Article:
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Is there a difference between the two terms form and sequence in martial arts?

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migrated from Oct 25 '12 at 5:22

This question came from our site for linguists, etymologists, and serious English language enthusiasts.

Could you provide some context? Are you seeing these terms used in some publication? – Mark C. Wallace Oct 25 '12 at 11:56

If you look at the tag you'll notice it's description is

a sequence of movements traditionally used in the practice and performance of a martial art.

An important word here is 'traditionally'. A form is not only a method to teach and learn a particular technique, it has also been used to preserve and pass on a proven technique in a formal and systematic manner.

The word sequence is used in martial arts as well (just search this site), but then it refers to a set of movements, not necessarily being a form.

Note that the term most people use in martial arts is the Japanese word 'kata', the Chinese 'taolu' or the Korean 'hyeong' or 'poomse', depending on the origin of the art one practices.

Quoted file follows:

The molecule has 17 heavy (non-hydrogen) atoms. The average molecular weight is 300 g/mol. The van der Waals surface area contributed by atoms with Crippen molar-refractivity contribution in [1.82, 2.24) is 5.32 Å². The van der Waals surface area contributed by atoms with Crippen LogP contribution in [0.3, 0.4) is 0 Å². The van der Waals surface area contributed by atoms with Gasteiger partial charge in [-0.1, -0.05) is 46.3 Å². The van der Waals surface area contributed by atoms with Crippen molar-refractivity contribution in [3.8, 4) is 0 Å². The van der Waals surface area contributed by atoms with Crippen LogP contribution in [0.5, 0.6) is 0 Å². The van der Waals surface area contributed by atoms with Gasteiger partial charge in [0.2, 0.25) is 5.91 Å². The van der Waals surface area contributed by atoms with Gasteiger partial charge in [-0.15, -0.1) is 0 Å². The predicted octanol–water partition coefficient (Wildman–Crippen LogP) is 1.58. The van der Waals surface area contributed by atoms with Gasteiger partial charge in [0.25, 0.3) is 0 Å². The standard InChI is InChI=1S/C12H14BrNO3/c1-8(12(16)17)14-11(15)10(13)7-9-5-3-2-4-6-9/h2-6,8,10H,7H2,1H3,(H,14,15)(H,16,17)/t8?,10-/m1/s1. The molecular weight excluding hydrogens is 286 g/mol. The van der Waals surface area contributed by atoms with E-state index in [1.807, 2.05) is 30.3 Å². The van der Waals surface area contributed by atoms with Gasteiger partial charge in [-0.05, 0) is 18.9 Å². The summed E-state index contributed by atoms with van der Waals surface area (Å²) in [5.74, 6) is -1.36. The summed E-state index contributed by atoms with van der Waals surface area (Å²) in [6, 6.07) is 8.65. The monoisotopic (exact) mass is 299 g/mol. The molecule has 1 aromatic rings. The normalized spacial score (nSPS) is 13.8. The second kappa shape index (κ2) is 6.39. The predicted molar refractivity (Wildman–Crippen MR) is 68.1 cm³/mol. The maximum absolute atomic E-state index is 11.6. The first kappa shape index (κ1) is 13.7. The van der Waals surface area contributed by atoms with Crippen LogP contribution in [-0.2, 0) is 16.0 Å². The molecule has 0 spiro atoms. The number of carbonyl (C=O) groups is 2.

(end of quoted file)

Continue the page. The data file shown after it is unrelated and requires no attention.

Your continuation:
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A form or kata is a set sequence of moves, always performed the same way.

Obviously you can also have a sequence (or combination) of moves that are not a form/kata, however in my (limited) travels I have never heard the word sequence used as a formal noun for anything in any style (I've only heard it used as an adjective).

However there are literally millions of variations in styles and arts out there, who's to say someone hasn't started using the term in a formal way, or possibly that the word used in one of the more esoteric styles doesn't translate to English literally as 'sequence'?

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